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Dodik in Hot Water Over Legal Aid Plan

Republika Srpska leader under fire for proposing foundation offering Bosnian Serb indictees help with their defence cases.
By Maja Bjelajac

The president of Republika Srpska, RS, Milorad Dodik, has drawn criticism for proposing the creation of a private foundation to provide legal assistance to Bosnian Serbs indicted for war crimes by the Bosnian state prosecutor.

Explaining his decision to the local media at a press conference in Banja Luka on February 21, Dodik said it was prompted by claims made by the War Veterans Organisation of RS that indicted Serbs “have no adequate legal protection” at the Bosnian state court, and that this institution “hands down verdicts that are primarily politically motivated”.

Dodik accused the prosecutor’s office and the state court of bias and pointed out “the disparity between the number of indictments against Serbs and other ethnic groups in Bosnia and Hercegovina (BiH)”.

According to data gathered by the RS Centre for Investigating War Crimes, the BiH court has so far convicted 49 Bosnian Serbs, 13 Bosnian Croats and seven Bosniaks for crimes committed during the 1992-95 war.

Out of 189 persons indicted for war crimes by the state prosecutor’s office, 132 have been Serbs, 26 Croats and 31 Bosniaks.

Only 17 cases were related to war crimes committed against Bosnian Serbs.

However, the state prosecutor’s office refuted Dodik’s claims that it was a politically-motivated institution which had intentionally indicted more Serbs than Bosniaks and Croats.

“We can not base our indictments on ethnicity and for every indicted Serb automatically indict one Bosniak and one Croat,” spokesman Boris Grubesic said. “It doesn’t work that way. We cannot create an artificial balance in prosecuting war crime cases.”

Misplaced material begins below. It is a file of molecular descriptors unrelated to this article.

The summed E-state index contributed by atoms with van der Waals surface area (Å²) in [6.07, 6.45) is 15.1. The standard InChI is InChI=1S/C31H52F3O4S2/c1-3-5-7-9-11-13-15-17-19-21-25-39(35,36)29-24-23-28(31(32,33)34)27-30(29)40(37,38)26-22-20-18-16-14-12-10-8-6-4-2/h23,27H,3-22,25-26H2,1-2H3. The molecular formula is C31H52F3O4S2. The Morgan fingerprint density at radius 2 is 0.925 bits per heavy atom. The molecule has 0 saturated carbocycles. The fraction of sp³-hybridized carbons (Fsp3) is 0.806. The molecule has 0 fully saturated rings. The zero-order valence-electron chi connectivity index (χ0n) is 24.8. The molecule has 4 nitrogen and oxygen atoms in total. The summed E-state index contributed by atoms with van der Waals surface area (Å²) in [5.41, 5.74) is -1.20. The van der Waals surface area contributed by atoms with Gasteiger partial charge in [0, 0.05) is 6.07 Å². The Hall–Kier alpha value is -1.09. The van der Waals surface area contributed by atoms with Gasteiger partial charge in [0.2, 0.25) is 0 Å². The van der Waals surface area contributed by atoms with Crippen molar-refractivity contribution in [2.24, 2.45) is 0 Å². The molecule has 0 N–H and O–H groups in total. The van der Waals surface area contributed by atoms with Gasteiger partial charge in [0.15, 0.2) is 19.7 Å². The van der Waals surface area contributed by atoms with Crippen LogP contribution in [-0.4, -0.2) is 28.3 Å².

According to Grubesic, the prosecutor’s office did not separate cases based on ethnicity and the sole criteria for the indictments was the evidence provided for each case. If the prosecutor was satisfied with the quality of evidence and believed there were sufficient grounds for prosecution, only then could an indictment be issued.

The president of the BiH state court, Medzida Kreso, also disagreed with Dodik’s claims that Bosnian Serbs lacked adequate legal representation, saying that “all those indicted by the BiH court have equal rights, regardless of their nationality”.

Kreso explained that when the BiH court was established in 2002, a department for criminal defence was formed within the court’s registry and had since been integrated into the BiH ministry of justice.

“The role of this department is to ensure the highest standards of legal defence during war crime trials at the national courts – to ensure legal and administrative support to lawyers at the BiH court, and to make sure that the training programmess for lawyers are carried out regularly,” Kreso said.

In 2010, defence lawyers appointed by this court were paid the equivalent of 1.7 million US dollars for their work.